It is no secret, of course, that Johnson suffers from the delusion that he represents the return of Churchill, at least in spirit. To some extent this is true. Like Churchill, who was happy to declare he hated Indians (“a beastly people with a beastly religion”), Johnson is also a racist. He infamously referred to black people as “picanninies” with “watermelon smiles”, and after he likened Mulsim women to “bank robbers” and “letter boxes” in 2018, Islamophibic incidents in the UK increased by 325 percent.
So, in the midst of Johnson’s political opportunism and as an English football fan, I was deeply torn about desiring English success. It was clear how a win would result in a massive propaganda coup for him and his nationalist project (which I have already noted is primarily English in that Britain for him is first and foremost England), and this prospect genuinely soured the thought of an England win. However, the protest from the players meant I could, along with many other England fans, support the progressive and inclusive vision of England they projected.
In some regard, the loss to Italy in the final threatened to make this all rather academic, and yet the sadly predictable racism directed at the players who missed the penalties only proved the legitimacy and validity of the players’ protest. In the wake of the racial hostility directed at them on various social media platforms, Johnson and his government rallied to save face and roundly condemned it. This desperate effort was largely hollow and was reported as a government backpedal. It was also criticised by the players themselves, with centre-back, Tyrone Mings, responding to Patel on Twitter by saying “you don’t get to stoke the fire […] then pretend to be disgusted”.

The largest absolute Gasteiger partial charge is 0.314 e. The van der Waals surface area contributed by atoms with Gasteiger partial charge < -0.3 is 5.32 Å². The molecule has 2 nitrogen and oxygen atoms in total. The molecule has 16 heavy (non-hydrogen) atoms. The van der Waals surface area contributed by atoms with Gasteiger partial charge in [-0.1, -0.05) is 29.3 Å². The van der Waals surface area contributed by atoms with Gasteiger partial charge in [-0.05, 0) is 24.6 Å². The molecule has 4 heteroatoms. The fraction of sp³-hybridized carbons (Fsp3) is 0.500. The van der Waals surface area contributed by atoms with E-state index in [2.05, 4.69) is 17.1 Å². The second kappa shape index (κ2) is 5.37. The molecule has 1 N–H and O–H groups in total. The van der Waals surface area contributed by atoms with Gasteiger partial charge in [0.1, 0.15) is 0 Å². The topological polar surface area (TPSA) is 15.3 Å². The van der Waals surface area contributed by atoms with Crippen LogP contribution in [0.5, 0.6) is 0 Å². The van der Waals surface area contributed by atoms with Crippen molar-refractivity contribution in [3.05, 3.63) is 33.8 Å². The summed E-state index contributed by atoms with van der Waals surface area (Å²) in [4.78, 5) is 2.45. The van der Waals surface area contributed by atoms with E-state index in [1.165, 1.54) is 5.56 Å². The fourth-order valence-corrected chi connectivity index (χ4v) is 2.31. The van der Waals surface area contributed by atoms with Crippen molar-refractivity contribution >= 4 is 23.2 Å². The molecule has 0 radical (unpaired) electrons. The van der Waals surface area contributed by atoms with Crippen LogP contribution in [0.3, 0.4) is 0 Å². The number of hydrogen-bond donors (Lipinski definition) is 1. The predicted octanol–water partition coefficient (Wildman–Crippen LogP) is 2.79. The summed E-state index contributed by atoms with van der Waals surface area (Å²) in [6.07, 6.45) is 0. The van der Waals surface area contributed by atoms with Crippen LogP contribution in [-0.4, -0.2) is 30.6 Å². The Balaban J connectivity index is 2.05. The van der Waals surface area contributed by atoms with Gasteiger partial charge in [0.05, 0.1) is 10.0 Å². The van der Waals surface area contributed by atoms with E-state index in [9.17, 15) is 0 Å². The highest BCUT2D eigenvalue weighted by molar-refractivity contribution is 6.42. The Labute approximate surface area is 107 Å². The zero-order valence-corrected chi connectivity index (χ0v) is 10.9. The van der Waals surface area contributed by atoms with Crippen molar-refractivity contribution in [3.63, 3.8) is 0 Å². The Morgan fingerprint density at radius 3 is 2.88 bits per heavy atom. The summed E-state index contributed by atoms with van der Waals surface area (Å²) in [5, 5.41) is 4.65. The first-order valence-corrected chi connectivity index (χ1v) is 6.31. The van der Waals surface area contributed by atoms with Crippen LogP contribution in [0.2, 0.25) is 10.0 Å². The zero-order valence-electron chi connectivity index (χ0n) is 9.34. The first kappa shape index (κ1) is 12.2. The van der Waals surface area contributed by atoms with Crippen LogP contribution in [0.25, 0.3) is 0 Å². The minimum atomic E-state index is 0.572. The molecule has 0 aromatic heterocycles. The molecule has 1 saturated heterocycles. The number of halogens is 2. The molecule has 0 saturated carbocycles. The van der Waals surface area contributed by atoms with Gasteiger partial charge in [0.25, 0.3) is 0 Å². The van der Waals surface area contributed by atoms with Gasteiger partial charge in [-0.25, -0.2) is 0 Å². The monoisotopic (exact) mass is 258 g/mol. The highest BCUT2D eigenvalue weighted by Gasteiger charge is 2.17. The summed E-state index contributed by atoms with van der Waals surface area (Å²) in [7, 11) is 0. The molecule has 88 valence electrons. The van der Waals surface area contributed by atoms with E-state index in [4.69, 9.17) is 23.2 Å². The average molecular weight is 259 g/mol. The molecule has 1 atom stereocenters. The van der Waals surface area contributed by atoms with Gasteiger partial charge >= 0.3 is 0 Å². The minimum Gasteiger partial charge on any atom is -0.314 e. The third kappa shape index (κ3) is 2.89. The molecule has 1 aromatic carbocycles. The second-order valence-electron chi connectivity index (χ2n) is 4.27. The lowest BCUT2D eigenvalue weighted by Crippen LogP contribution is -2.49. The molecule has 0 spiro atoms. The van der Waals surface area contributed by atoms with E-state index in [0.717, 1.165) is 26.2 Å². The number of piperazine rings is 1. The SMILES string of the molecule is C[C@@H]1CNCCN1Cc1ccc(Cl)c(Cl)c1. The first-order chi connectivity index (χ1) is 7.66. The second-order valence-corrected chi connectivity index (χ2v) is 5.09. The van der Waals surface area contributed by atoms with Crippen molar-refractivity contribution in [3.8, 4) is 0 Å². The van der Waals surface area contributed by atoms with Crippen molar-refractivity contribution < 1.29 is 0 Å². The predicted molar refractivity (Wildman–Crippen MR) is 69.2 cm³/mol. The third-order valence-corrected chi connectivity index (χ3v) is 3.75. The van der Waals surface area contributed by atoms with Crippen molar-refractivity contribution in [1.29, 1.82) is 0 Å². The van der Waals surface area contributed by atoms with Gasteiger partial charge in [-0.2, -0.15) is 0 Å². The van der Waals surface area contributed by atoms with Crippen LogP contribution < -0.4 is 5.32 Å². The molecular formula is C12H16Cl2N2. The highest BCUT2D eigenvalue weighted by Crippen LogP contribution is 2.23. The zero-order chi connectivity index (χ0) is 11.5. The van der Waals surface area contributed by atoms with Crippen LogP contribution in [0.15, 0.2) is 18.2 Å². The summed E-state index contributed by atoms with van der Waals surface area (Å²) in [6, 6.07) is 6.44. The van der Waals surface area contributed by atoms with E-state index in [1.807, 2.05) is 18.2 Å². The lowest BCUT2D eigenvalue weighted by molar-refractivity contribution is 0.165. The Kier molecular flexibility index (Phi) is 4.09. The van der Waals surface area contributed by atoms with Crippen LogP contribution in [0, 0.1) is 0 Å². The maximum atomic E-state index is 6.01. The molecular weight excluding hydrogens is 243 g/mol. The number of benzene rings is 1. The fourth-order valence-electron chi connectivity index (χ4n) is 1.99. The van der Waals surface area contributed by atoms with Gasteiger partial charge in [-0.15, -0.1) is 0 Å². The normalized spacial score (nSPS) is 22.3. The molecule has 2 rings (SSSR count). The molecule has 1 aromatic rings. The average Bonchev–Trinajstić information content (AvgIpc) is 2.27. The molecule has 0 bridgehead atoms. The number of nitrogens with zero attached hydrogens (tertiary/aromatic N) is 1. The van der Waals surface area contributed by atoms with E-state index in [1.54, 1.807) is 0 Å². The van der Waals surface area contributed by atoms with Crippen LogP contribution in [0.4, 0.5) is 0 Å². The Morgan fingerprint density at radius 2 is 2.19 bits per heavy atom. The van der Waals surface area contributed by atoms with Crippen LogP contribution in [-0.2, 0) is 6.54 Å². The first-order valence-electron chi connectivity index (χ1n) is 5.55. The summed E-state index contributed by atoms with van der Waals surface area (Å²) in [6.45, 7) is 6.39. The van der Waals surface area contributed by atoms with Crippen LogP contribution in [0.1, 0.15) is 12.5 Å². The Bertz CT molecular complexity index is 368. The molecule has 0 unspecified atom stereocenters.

For me, then, the vindication of the players was the success I sought. So, when friends and colleagues looked at me with a sad face and said they were sorry for me I told them not to worry because while England lost the game, the England team won a much more important victory. As I write this, there is some uncertainty over whether the lack of a reception for the players is because one was never planned or because Johnson knows that if he invites them they will in all likelihood turn him down. Consequently, in the struggle over what it means to be English and how we define patriotism, I’m happy with the result.